The V&A’s Tropical Modernism exhibition highlights the challenges around communicating ideas on architecture to a non-architectural audience, writes Eleanor Jolliffe

Ellie cropped

I recently visited the V&A’s latest architecture exhibition, Tropical Modernism: Architecture and Independence. It is a fascinating exploration of the way modernism was used as a symbol in two newly independent countries - India and Ghana. However, it is a terrible exploration of the architecture.

There is no real explanation of who its main profiled architects, Le Corbusier, Maxwell Fry or Jane Drew are; there is no real explanation of what modernism is; how it fits into the history of architectural styles; why it was ideally suited as a style for a newly independent nation; why it was unpopular in Britain; its main materials, details or tropes. There is no explanation of how the buildings profiled were used; lived in; whether they were loved or hated; or how they have aged.

It is however, a decent exploration of how buildings were used as a symbol of a new political regime. It is interesting, beautifully put together and has some wonderful drawings in it, but it is not an architecture exhibition. Perhaps I expected too much, but I left disappointed. The friend I went with isn’t an architect, they walked out slightly bewildered - “I think that went over my head”. On the same day we had also visited the Chanel exhibition. Neither of us work in fashion, or know much about clothes, but both of us left educated and inspired.

It is perhaps unfair to compare a small exhibition on architecture with the year’s blockbuster exhibition. The budgets will have been supremely different. However I think the point I wish to make is fair. Exhibiting or communicating architecture is difficult, and architects are notoriously bad at it. Architects were involved with Tropical Modernism - but I think they maybe forgot their audience was wider, and would need more background in order to understand it.

If we wish people to value architects and architecture, then we need to communicate it more effectively. It wouldn’t have taken much for Tropical Modernism to be more about the architecture than the politics; but it would have been harder.


Source: Eleanor Jolliffe

Boards from the Tropical Modernism exhibition at the V&A

Very few people can extrapolate buildings from drawings on paper, or experience those spaces mentally. To build spaces at 1:1 scale - or even models, is very expensive. There is also the fact that good architecture acts as a canvas to life and blank canvases don’t make for good exhibitions. However, 1:1 mock ups, historical context, a few extra facts on materials and construction techniques would have made a big difference to Tropical Modernism.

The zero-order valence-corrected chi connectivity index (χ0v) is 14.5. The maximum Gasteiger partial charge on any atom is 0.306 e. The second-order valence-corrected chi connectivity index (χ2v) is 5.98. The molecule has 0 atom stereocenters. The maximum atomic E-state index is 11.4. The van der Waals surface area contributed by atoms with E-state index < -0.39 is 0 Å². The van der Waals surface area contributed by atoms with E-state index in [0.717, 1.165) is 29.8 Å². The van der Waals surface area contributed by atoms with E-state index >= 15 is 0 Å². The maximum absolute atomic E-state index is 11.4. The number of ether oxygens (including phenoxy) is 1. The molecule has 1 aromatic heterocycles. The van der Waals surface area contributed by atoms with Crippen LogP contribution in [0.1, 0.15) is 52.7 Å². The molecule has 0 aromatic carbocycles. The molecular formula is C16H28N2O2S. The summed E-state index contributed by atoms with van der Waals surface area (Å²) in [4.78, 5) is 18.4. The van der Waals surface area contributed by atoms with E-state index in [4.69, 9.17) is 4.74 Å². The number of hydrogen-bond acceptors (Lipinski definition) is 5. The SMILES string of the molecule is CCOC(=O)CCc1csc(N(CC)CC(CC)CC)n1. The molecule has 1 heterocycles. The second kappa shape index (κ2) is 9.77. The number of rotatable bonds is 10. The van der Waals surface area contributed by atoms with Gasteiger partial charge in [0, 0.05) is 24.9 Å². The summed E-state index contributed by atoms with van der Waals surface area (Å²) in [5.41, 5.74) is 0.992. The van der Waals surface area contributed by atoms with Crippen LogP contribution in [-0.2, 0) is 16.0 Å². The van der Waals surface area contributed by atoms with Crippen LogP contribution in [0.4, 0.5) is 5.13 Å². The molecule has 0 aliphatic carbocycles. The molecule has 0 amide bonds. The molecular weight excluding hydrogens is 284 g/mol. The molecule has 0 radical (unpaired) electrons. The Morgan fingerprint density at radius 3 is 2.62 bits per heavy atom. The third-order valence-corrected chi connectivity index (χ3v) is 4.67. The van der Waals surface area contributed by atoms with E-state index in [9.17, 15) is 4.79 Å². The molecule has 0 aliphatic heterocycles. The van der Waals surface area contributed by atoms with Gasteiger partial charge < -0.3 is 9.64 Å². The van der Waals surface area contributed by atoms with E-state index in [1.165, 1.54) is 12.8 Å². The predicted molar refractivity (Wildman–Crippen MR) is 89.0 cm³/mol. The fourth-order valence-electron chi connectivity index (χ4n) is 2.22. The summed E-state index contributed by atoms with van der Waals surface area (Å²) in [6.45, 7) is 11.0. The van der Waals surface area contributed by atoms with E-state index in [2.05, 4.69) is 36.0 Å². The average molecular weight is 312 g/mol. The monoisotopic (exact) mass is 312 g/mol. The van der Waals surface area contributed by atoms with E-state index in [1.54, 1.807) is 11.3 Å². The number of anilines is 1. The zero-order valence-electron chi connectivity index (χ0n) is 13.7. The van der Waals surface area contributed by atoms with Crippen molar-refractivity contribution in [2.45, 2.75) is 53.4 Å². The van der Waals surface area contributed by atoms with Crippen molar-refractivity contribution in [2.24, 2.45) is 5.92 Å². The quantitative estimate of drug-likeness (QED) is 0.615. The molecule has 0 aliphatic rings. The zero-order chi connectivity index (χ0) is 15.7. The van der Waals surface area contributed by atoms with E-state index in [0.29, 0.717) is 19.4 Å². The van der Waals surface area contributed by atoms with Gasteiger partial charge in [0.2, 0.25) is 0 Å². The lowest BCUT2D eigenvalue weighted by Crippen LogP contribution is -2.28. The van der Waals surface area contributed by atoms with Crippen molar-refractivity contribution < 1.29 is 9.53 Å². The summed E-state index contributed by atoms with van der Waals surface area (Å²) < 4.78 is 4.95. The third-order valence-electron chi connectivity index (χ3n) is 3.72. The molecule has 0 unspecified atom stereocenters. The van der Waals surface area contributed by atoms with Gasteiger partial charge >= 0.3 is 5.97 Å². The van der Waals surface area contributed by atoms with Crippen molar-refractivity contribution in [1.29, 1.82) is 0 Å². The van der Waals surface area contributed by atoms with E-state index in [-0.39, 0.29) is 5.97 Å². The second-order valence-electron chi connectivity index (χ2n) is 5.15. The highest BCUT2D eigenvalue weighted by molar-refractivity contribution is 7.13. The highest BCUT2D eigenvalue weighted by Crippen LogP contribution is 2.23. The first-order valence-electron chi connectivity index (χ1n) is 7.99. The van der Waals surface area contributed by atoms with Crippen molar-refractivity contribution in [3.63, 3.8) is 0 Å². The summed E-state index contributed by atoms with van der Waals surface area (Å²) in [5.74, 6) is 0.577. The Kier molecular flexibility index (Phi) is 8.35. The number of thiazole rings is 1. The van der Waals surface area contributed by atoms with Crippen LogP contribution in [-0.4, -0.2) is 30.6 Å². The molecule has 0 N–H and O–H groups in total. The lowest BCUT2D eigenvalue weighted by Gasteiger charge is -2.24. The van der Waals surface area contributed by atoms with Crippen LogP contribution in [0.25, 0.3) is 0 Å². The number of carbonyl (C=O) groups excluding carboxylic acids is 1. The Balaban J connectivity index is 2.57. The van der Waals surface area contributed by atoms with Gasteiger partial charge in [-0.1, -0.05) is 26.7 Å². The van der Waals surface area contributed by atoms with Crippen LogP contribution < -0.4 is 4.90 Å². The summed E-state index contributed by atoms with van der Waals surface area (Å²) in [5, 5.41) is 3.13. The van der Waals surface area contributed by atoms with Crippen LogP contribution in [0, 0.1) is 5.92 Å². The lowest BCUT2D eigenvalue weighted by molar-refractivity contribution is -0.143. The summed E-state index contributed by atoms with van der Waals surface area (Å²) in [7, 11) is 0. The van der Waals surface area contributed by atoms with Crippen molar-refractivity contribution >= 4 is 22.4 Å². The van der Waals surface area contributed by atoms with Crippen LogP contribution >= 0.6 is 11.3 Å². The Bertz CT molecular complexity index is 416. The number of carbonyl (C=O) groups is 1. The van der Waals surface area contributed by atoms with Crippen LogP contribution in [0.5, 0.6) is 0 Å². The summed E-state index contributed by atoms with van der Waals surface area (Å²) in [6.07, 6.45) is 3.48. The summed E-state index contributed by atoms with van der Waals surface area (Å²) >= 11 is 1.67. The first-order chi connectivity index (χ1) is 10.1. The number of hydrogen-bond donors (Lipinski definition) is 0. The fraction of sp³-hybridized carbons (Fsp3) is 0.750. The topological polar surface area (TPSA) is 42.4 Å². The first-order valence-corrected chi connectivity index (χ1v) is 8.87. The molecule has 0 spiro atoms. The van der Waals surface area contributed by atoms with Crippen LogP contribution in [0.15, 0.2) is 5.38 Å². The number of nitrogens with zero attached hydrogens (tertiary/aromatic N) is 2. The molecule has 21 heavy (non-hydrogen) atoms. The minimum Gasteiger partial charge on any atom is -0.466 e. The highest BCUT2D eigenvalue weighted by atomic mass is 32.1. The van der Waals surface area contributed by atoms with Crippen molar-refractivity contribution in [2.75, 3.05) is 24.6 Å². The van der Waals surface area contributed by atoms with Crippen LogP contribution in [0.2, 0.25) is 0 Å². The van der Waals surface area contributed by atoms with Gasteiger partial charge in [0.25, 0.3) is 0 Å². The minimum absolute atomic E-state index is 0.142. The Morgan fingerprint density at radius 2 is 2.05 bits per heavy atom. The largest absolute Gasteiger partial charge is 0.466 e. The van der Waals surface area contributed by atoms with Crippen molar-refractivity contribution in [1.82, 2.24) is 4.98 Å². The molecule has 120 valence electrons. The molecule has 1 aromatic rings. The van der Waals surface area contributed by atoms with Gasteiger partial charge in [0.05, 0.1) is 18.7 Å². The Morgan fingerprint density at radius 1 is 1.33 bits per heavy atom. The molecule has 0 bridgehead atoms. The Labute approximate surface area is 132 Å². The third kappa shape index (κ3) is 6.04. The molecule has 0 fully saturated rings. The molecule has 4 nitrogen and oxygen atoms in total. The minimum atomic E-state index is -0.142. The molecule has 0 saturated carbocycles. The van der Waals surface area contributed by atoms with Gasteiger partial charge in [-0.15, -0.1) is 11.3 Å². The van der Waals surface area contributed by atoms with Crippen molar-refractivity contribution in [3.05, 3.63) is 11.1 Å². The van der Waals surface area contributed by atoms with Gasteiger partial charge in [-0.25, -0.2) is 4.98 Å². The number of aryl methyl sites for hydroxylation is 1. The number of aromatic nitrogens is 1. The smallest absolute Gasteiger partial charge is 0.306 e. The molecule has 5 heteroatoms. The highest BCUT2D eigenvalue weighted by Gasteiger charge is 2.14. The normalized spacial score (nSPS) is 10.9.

Perhaps it would also be possible to explore the process: how long something takes to build, how much it costs, how it works in relation to the site and physical context, how many people were involved in its construction. Perhaps even more interesting is the life that happens in a building over time, how it has been adapted and aged. What worked, what didn’t, if the architects reused details, or abandoned them here.

Alongside my reservations about the way architecture is so usually exhibited I am nervous that even the little architecture we can see at major museums like the V&A is destined to become even rarer. I foresee that architecture will become even more niche, even more elite, with even less interest or investment in exhibiting it well.

The parting of ways between the RIBA collections and the V&A is something I do not understand, something I cannot think is wise, and something I believe will further entrench the isolation and paucity of architectural exhibition. The RIBA’s ‘House of Architecture’ plans seem well intentioned - but people will have to search architecture out, it won’t be stumbled across during a day out in South Kensington; and in the way we currently exhibit architecture I just don’t think they will.

There are a thousand stories around each building, stories of the concept, the construction, the everyday life around it, and the people in it. If we talked about buildings in a fuller way we may find that more people are interested in them, investing in them, and paying for the services of the people who design them.

>> Also read: MoMA’s exhibition illustrates the rich legacy of south Asian modernism